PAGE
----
Tell your mind: Just hush.

At certain points in your life, surely you’ve heard an inner voice talking to you. Who am I kidding? That voice is talking to you all the time. Am I right? It’s talking to you right now. It’s saying something like, ‘why are you wasting your time with this. You have so many other things to do. Like… oh, when can I get some fro-yo?’

And you may have noticed that the voice isn’t always kind.

It might have said things like, ‘I can’t believe they asked you to dinner,’ or ‘you’re going to wear THAT?’ or ‘well, they’re just being charitable so bow out and eat that pizza from the freezer instead.’

Maybe your voice gets straight to the point: ‘You don’t even deserve their dinner or their charity. Look at you.’

Or maybe it’s more socratic and it does that open-ended thing like your dad used to do that shuts you down immediately. ‘What are you thinking?’ Ugh.

(How’s that for a funny, almost paradoxical question? I mean, THAT is precisely what you’re thinking. Come on, mind! And also, lighten up! I’d be thinking something so much better if you didn’t ask everything with that horrible tone.)

Oh, that voice. Imagine that voice in a body. Sharing your living space. Telling you how little you’ve made of your life. You’d be looking for a new housemate. If it took you to the beach for a fun day out, then told you how crappy you look in your bathing suit the whole time? Please say you’d ditch it. Go for a nice swim. Enjoy your time alone.

Right?

But this voice, we can’t really escape it. It keeps talking. Just today, I laughed when I heard that voice suggest that the meditation I was starting wasn’t going to serve me at all. Wouldn’t it be better, it advised, if you just had a cup of coffee? ‘Oh voice,’ I had to say, ‘just hush.’

Which isn’t to say that it should always be quiet. Sometimes it has really interesting information for us. Like, turn left, avoid that pothole, pick up the wedding present and call your clients.

But sometimes, for a little bit, it would be awesome to get a little silence. So we can listen into our deeper wisdom. Which may sound bonkers to you. Or not. But here’s the deal. That voice you hear endlessly yammering is the voice of your mind. For a lot of us, it get so consistently loud that we lose track of the messages that our intuition has for us. We can’t access that deeper intelligence and power through all that ruckus. For even more of us, we’ve completely forgotten that we have a source of wisdom deeper than the mind. We just… forgot.

And that’s because the voice of the mind tends to go on and on and on. Ceaselessly. Amidst all that flibber flabber blah blah, we forget that we have any control whatsoever over its agitation. All the negativity—the fear, doubt, grief, shame, guilt—that it broadcasts can actually be turned down. We can even work to prioritize a practice that will minimize these emotions. And when we do, we can start to seek peace in our wisdom with a peaceful mind. How can we possibly expect to find calm with the help of a distracted, confused and agitated mind? We’re lost from the first step.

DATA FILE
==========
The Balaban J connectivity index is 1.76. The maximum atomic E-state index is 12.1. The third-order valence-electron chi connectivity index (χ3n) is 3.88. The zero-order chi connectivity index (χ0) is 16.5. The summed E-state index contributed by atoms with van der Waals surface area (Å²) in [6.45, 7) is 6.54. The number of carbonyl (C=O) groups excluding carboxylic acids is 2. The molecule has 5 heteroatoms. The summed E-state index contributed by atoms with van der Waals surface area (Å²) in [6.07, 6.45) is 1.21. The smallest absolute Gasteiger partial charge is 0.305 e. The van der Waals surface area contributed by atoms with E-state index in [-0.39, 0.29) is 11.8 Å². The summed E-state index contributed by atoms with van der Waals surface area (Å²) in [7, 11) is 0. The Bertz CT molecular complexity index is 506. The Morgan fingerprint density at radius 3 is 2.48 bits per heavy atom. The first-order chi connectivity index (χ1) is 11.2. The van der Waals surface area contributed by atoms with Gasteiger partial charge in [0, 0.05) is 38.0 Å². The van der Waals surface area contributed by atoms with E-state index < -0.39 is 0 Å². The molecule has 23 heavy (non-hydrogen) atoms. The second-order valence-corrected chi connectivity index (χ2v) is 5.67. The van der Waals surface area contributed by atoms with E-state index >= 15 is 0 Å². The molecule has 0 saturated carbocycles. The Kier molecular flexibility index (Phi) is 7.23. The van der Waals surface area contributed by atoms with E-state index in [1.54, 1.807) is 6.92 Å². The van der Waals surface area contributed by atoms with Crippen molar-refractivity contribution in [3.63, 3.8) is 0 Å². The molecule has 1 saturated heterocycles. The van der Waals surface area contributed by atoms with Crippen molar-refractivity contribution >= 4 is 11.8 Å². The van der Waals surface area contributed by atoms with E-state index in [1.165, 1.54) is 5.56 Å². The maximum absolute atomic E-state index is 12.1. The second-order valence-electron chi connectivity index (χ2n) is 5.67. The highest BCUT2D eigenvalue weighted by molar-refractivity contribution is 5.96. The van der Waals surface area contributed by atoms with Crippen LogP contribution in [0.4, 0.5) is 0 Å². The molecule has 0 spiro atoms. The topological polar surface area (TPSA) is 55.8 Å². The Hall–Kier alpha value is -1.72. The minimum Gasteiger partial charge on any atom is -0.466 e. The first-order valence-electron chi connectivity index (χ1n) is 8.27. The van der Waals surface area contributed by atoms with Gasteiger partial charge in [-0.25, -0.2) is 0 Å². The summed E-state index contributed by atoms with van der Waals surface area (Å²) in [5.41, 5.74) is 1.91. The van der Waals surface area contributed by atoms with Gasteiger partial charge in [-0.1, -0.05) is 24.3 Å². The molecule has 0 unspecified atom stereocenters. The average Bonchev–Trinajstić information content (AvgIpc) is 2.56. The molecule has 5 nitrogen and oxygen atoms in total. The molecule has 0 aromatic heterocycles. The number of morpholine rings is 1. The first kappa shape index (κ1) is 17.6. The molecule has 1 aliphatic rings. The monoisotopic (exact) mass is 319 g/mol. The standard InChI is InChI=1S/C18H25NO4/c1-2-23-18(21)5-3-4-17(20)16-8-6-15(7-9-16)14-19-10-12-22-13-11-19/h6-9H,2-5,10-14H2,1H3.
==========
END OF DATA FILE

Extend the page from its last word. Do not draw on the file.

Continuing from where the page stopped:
But we have the means and ability to quiet that voice. We can say, ‘just hush, my dear dynamic mind.’ We can ask it to settle for a bit while we explore the reservoirs of joy, intelligence and knowing that come stock in all of us.

How so? Deepening your yoga sadhana to include breathing techniques that will help you understand and shift your energy, meditation practices that will help you identify your mind’s processing patterns, mantra practice that will guide you toward focused attention, and prayer to build your trust in all that surrounds you. These are just a few elements of an integrated yoga practice. This is how yoga brings you to a place of balance. This is what it means to be in union: to master the ceaseless fluctuations of your rambling mind.

Send me a note if you’d like to chat a bit more about this. I’d love to hear from you.

The point of yoga is you.

I’ve got some rubberband hamstrings. I love to stand on one foot. Most of the time, gravity is challenged by me. And sure, I did hanumanasana in the cradle. A man once told me that he wanted a girl who slept in half pigeon. Well. I may or may not have fed that fantasy.

So it’s not surprising I do yoga. It pretty much came with the body. (A functional body for which I am grateful.)

But here’s the rub: I started doing yoga as an angsty teenager who wanted to find something greater than the world I perceived. I saw malls and bad movies and ugly fashion choices and made my commentary by scowling heavily. As in, I just didn’t have anything else to pierce to lodge another complaint against the world and its inhabitants. So I made myself look at the world differently.

Lucky for me, my crunchy-granola high school offered yoga. Unlucky for me, the teacher really liked my hanumanasana. Not in a gross way. But certainly in a way that pet my ego. I tolerated it because who doesn’t like to be pet sometimes? Plus, I was 16.

As I got older, and the brawn of my ego waxed and waned, I always knew I had hanumanasana. But I also kept hoping to see the world differently.

I meditated sporadically. Did asana with the ardor of a Sound of Music nun. And I played around with pranayama and meditating occasionally. Never enough to feel any different, if I’m honest. The only thing I was finding in yoga was a body moderately changed from adolescence. A good feat, I admit. But at 30, I suspected that my mind had stalled as well. I sometimes felt angry about my life choices. I’d become a lawyer in the middle of all that asana. I was fighting all the time for causes that would never resolve in a fight. I was sad. Sometimes, I was angry.